[ad]Okay. Here are some hard facts: most rappers are black. Most black people voted Obama. Most black people recognize more clearly with Democratic than Republican values – the history attached to them is less gnarly.
Rap, as a movement, originated in the inner city hoods where, well, murder, etc. were part and parcel of daily life. Add to the fact that rappers have conventionally rattled off their “pimpin” potenial, and how they dealt drugs, and you have a class of people who aren’t very mainstream.
In other words, rappers, and rap in turn, cannot be coservative by nature.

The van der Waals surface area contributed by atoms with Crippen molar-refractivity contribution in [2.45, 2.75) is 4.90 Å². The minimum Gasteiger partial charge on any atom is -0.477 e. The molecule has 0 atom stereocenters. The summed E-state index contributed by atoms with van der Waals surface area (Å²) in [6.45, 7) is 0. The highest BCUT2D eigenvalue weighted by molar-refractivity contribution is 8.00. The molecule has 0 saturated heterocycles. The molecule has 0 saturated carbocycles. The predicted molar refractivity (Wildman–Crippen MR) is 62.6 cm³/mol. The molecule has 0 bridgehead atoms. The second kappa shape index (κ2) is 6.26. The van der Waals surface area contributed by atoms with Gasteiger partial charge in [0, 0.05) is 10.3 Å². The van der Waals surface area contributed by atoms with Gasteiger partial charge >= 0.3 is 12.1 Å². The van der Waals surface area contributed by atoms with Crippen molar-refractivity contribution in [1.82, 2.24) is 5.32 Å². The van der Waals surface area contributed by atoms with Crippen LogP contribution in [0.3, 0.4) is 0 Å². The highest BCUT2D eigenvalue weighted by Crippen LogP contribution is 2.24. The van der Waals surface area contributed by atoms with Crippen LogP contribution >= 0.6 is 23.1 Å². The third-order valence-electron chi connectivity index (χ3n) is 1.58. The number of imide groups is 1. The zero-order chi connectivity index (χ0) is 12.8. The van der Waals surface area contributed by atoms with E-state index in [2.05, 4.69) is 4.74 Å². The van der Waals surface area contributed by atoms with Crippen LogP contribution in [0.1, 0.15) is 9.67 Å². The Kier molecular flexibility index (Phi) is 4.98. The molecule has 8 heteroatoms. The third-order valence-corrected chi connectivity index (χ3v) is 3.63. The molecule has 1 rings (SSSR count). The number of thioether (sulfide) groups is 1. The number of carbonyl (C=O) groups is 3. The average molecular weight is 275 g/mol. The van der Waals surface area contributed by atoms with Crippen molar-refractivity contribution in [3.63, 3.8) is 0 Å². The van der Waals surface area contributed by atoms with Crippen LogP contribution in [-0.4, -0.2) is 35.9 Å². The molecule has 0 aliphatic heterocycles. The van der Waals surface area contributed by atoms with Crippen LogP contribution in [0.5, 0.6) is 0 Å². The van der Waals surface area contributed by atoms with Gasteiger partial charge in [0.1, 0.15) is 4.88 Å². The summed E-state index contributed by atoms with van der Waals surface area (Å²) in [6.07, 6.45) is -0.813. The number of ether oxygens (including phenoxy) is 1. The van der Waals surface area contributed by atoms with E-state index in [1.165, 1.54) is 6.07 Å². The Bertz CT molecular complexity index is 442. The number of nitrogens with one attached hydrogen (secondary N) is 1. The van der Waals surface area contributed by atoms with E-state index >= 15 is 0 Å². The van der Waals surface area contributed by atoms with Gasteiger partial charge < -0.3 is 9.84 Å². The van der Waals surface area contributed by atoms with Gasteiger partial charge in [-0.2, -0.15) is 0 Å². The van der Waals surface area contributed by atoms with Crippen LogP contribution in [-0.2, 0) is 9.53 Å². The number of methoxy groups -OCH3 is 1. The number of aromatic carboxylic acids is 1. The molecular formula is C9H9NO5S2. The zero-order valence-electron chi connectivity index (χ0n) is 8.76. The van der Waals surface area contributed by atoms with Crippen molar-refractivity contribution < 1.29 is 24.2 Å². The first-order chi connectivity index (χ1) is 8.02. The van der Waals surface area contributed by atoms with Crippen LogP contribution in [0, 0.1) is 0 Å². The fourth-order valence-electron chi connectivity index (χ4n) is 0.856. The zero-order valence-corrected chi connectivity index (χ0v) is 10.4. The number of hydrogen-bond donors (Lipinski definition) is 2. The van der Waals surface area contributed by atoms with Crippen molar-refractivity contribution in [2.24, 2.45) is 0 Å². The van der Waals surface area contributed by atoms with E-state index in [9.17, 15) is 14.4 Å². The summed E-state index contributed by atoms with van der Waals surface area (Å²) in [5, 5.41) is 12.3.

But as rap has gained legitimacy and become (one of) the most popular music genres today, it has been embraced by everyone across the board: young white college kids, middle aged black mid-level managers, your octogenererian grandpa, and even conservative preachers.
So you have rhymes about God and Jesus, purity rings, chastity, etcetra, by conservatives – none of which, fortunately, has escaped to the mainstream (but its only a matter of time).
But I ask you, readers, does this dilute rap? Does this take away from rap’s underground credentials. Its a fact of life that whatever is underground will soon escape to the mainstream. But rap, as a musical movement, is so closely related to the nature of life in the hoods that conservative rhymes about suburban homes take so much away from its essence.
Agreed? Or Disagreed?